Last week, I looked at how COVID-19 was disproportionately affecting people of colour in the UK, and how existing social and health inequalities were being brought into the light once again by the pandemic.
But while the rich world grapples with its legacy of social division, racism and systemic injustice, the other two-thirds of the world are also facing stark choices and challenges as COVID-19 threatens them too.
Back in April, we warned that the real impact of the pandemic was going to fall upon the developing world. While Brazil, India and South Africa look to have some most of the most rapidly growing national epidemics, the US is still the most affected nation. But the growth in infections suggests that this epicentre is slowly shifting south to Latin America.
In nations where access to even basic medical care is limited for the poor, migrant communities and other minorities, the concern is that COVID-19 could cause a disproportionate death toll. That it has not done so to date may be because of younger populations (who seem far more resistant to the disease) and limited movement of people. It may also be due to poor public health infrastructure which fails to record and collate the necessary statistics.
While many developing nations have had rapid and severe lockdowns, and this seems to have slowed or reversed COVID-19, at least for now, it is not just the disease itself that is disproportionately affecting minority and more impoverished communities.
Many migrant workers face increased infection risks, poorer working conditions and even starvation in parts of the Middle East, Africa and South Asia. Indian migrant workers have died taking the long trek back to their villages as work disappears and they find themselves without the funds to use public transport. Communities that were just getting by are facing ruin as their livelihoods disappear. If COVID-19 does not create an epidemic in its own right, the measures to contain it are creating an epidemic of poverty that may set back by years or even decades the modest gains made in poverty eradication.
And the impact of COVID-19 is not just in health and economics. Some are now saying that it has generated ‘shadow pandemics’ of violence (especially against women and minorities), inequality, racism and social isolation. These are problems that were already there under the surface, but COVID-19 has exposed and amplified them.
Fear and prejudice against migrant and minority groups have grown according to reports. Christians, in particular, are finding many groups and authorities using the pandemic as an excuse to ramp up persecution.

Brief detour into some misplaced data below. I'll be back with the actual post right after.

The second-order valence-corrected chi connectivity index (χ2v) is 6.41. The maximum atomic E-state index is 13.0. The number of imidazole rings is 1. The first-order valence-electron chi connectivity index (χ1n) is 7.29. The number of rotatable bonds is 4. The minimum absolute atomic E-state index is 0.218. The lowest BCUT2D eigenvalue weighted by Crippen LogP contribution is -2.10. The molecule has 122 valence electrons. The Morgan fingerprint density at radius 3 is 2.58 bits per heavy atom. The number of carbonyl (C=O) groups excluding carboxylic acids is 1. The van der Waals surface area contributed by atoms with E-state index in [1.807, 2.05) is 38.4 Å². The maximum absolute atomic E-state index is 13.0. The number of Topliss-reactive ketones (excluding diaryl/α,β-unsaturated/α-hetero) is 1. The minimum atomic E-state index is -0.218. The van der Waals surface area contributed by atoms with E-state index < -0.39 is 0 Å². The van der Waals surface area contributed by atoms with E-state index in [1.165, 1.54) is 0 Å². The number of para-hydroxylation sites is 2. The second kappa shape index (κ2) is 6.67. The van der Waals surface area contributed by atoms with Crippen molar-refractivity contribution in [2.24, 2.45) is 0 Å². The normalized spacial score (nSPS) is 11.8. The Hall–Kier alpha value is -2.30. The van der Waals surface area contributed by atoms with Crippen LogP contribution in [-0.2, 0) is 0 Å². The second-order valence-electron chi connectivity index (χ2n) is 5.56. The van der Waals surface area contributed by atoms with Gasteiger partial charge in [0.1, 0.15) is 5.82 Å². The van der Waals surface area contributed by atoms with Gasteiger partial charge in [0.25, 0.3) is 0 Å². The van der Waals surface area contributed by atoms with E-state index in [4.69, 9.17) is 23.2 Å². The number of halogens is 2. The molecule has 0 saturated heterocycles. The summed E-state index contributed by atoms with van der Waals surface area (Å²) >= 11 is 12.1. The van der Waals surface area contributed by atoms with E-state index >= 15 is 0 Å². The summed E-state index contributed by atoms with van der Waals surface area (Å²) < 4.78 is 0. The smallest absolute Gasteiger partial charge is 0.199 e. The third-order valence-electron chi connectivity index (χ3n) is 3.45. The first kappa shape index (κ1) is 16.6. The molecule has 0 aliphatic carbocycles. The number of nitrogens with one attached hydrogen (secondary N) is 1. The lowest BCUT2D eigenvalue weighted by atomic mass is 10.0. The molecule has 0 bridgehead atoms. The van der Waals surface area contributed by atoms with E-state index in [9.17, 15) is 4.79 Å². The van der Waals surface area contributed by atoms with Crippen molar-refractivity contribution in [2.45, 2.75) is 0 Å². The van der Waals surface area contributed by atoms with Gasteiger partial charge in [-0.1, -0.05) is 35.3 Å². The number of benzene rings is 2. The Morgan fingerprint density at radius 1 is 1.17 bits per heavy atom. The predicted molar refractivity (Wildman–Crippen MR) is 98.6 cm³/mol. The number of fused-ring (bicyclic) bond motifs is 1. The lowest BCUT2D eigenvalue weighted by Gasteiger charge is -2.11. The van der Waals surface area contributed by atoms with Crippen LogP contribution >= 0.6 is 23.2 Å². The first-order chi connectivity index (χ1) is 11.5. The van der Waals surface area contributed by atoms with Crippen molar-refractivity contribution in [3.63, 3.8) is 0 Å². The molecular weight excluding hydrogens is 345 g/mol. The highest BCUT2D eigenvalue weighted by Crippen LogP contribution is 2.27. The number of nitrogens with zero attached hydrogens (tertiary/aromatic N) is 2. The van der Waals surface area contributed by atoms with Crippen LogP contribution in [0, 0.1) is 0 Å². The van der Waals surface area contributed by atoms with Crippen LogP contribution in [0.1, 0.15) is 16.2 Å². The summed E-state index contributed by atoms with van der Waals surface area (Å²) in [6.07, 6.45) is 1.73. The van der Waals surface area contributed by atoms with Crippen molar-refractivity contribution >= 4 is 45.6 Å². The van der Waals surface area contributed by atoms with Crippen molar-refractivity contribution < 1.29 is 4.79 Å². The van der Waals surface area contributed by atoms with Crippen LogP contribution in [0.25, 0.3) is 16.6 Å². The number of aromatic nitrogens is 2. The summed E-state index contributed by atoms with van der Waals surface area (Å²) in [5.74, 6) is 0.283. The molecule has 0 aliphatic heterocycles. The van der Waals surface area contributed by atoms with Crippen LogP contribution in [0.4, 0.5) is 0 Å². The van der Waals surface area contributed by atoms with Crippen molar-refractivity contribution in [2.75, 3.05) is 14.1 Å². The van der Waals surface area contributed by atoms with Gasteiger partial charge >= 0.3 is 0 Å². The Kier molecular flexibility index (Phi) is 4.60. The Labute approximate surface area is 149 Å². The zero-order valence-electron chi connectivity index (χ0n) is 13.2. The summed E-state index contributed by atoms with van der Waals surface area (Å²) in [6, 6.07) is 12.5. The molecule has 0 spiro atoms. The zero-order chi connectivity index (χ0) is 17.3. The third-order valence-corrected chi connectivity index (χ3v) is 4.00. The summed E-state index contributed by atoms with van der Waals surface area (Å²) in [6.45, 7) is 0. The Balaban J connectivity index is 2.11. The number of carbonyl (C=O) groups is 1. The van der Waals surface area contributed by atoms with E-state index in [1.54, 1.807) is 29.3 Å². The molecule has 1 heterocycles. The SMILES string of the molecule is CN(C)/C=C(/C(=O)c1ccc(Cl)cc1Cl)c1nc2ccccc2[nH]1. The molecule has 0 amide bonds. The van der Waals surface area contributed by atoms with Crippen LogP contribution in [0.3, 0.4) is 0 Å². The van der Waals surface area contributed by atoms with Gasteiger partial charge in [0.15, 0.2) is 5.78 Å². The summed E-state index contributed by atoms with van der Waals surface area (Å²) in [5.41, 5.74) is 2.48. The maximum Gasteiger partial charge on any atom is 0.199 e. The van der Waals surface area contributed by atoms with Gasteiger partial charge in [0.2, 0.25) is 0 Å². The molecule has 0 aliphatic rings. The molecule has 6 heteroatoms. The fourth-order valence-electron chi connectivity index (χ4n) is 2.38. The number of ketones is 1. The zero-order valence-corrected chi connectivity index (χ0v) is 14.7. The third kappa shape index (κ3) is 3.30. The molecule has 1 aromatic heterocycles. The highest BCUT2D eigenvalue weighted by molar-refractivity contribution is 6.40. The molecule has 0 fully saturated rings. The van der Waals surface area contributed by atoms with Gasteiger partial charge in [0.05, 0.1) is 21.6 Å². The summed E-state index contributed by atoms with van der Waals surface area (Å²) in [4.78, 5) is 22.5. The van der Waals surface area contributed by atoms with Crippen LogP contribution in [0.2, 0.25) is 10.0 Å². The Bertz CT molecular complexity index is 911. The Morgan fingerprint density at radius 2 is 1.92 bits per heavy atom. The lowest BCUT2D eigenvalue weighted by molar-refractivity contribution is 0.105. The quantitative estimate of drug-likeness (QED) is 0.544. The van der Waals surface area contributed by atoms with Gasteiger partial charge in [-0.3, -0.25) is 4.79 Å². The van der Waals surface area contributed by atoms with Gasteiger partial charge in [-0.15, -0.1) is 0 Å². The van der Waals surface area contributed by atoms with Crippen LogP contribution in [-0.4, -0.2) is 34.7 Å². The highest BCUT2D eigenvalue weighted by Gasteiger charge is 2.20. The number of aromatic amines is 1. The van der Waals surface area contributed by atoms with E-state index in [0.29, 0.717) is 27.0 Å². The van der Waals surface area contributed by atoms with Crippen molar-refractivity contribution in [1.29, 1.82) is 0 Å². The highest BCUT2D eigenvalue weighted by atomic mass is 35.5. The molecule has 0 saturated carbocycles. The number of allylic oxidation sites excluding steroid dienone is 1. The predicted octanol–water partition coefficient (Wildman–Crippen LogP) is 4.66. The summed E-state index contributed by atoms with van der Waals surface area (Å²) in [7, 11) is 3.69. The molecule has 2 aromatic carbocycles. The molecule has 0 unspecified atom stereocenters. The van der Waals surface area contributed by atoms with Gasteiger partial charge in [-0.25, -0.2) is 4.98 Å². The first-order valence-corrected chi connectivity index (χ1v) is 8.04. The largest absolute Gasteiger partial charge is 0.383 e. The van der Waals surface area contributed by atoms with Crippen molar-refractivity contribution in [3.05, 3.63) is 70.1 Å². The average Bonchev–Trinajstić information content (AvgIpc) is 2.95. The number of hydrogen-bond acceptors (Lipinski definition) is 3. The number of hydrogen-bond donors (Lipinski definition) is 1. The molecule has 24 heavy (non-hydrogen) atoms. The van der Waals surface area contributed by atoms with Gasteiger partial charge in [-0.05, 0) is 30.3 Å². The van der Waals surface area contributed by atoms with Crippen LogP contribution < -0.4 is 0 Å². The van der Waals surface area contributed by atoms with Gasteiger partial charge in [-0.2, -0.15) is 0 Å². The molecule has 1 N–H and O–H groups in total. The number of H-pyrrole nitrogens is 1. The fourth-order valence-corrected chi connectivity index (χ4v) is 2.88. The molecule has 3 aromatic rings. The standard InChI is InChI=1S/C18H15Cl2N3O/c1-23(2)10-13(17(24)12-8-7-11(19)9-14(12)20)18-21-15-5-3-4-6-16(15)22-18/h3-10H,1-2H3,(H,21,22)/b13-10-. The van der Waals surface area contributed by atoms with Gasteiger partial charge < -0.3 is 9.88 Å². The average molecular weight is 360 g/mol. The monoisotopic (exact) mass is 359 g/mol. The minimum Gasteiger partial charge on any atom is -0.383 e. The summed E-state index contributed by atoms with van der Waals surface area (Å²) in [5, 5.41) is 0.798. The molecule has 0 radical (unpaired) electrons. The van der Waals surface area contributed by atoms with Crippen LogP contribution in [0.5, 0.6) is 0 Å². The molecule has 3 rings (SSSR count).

Refugees are an extremely vulnerable group, whether in camps or scraping together a living in a host community that now looks at them as a source of infection, further excluding and marginalising them. Social distancing is all but impossible in refugee camps, and as lockdown affects aid agencies, many are having to withdraw, leaving camps with even more limited access to food and medicine.
How do we respond? The health, economic and social impacts of COVID-19 are slowly becoming apparent, but they will almost certainly get worse before they get better. On the other hand, what the global response to this pandemic has shown is that countries working together and sharing information, who coordinate and cooperate and act swiftly and decisively have fared better all-round than those who have resiled from positive and timely action. If we are to mitigate the impact on the most poor and vulnerable, it will require global, coordinated and timely interventions. We need to hold our governments to account and encourage them to work globally and cooperatively. This is not just altruistic – if we do not deal with the international consequences of COVID-19, they will come back to affect us in due course. It is the right thing to do, and it is the sensible course of action.
Christian health organisations will need volunteers, funding and support – this is a time for Christian health professionals in the West to step up to support our brothers and sisters around the world. Our international networks, ICMDA and NCFI are already looking at how to support national networks to respond to the health needs.
We have to look at the injustices in our own societies and repent of our failures and the systemic sins that have been exposed. But we must also look outward and respond to the global injustices that have once again been highlighted.
COVID-19 may be a severe mercy, as Walter Bruggemann has written recently, but if we do not act it will become a severe judgement.